As Director, Snyder led the Museum through the most dramatic period of growth since its founding and secured its stature as one of the world’s foremost museums. During his tenure, the Museum more than doubled its annual attendance to nearly one million visitors and increased its endowment more than fivefold to $200 million. Snyder also conceived and realized a series of successful initiatives to upgrade and enhance the experience of art and architecture across the Museum’s 20-acre campus, culminating in a comprehensive $100-million, 300,000-square-foot expansion and renewal designed to resonate with the Museum’s original architectural plan and a dynamic reinstallation of its wide-ranging collections. During his subsequent term in the newly created role of International President, Snyder continued to spearhead the development of the Museum’s extensive international network of Friends organizations; to build the Museum’s relationships with sister institutions and collectors worldwide; and to support the Museum’s leadership in strategic planning, professional staff development, and program planning.

    Israel’s largest cultural institution, the Museum is universal in scope, comprising over 500,000 objects under the jurisdiction of curatorial wings for archeology, Jewish world culture, and the fine arts extending to contemporary art worldwide. Snyder led a staff of over 350 complemented by a volunteer force equal in size. He also fostered substantial growth of the Museum’s International Friends network, expanding it across 16 countries on four continents and strengthening the Museum’s global foundation for operating, exhibition and programming, and capital support. Given its cross-communal reach in Jerusalem – serving local visitors, tourists, and over 100,000 students each year from all of its diverse communities – and its global profile, the Museum has become an important center for cultural diplomacy in Israel and internationally from the Middle East to North and South America, Europe, Africa, and Asia.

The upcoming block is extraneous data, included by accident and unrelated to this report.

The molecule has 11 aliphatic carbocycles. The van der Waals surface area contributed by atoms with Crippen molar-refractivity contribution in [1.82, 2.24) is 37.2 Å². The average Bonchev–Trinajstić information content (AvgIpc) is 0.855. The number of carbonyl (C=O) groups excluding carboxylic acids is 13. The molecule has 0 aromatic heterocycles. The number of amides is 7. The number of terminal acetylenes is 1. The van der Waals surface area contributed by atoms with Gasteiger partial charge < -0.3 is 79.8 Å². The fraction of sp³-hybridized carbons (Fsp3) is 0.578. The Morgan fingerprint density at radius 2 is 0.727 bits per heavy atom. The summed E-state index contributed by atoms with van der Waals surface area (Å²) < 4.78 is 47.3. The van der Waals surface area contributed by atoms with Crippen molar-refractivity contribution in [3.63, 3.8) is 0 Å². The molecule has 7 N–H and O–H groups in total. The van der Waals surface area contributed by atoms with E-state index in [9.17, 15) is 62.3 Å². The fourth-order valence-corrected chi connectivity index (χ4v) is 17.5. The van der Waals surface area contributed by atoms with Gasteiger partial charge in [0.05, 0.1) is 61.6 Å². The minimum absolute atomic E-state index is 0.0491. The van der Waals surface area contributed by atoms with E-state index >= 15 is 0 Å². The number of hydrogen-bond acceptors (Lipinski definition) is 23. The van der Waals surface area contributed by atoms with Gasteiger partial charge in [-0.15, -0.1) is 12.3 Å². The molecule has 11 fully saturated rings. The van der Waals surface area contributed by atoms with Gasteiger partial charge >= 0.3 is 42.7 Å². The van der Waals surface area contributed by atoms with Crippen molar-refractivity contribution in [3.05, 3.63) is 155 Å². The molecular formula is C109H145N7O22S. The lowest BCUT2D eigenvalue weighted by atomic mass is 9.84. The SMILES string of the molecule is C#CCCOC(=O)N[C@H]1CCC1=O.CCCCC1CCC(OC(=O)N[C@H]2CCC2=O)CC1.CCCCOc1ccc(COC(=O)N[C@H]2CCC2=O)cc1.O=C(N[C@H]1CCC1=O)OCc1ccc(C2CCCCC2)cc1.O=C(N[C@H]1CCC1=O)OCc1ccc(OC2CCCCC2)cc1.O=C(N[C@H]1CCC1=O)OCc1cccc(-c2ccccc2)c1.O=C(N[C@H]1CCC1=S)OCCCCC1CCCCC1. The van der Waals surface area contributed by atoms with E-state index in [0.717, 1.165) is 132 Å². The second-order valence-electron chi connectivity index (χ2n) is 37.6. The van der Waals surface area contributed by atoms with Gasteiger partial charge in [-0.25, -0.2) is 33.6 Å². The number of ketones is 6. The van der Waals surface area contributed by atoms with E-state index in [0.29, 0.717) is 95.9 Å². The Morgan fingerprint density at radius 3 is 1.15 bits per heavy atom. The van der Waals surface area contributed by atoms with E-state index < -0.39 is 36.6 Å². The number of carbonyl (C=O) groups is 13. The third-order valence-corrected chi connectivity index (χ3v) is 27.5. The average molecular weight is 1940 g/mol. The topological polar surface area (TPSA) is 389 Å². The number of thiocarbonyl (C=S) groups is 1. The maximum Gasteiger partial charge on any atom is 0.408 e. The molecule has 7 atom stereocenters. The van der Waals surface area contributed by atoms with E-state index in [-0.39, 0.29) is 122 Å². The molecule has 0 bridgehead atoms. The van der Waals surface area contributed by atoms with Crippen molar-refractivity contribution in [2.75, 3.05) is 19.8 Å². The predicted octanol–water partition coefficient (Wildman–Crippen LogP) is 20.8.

Under Snyder’s leadership, the Museum also greatly expanded its encyclopedic holdings across all collecting areas, with the addition of more than 55,000 individual objects and works of art, including a collection-building campaign during the Museum’s 50th Anniversary in 2015, which attracted gifts of more than 20 collections numbering several thousand objects and nearly 500 individual works of art. Among the notable works acquired during Snyder’s tenure include: in Archaeology, the Renée and Robert Belfer Collection of Ancient Glass and Greek and Roman Antiquity and the Demirjian Family European Bronze Age Collection; in Jewish Art and Life, an illuminated Mishneh Torah of Maimonides (ca. 1457), acquired jointly with the Metropolitan Museum of Art, and the restored 18th-century Tzedek ve-Shalom Synagogue from Paramaribo, Suriname; and, in the Fine Arts, Nicolas Poussin’s Destruction and Sack of the Temple of Jerusalem (1625), Rembrandt van Rijn’s St. Peter in Prison (1631), the Arturo Schwarz Collection of Dada and Surrealist Art, Jackson Pollock’s Horizontal Composition (1949), the Noel and Harriette Levine Collection of Photography, Yayoi Kusama’s Ironing Board (1963), Alina Szapocznikow’s Cleaning Woman (1965), and Gerhard Richter’s Abstraktes Bild (1997); together with acquisitions of emerging contemporary art and site-specific commissions by such artists as Ai Weiwei, Olafur Eliasson, Anish Kapoor, and Doug and Mike Starn.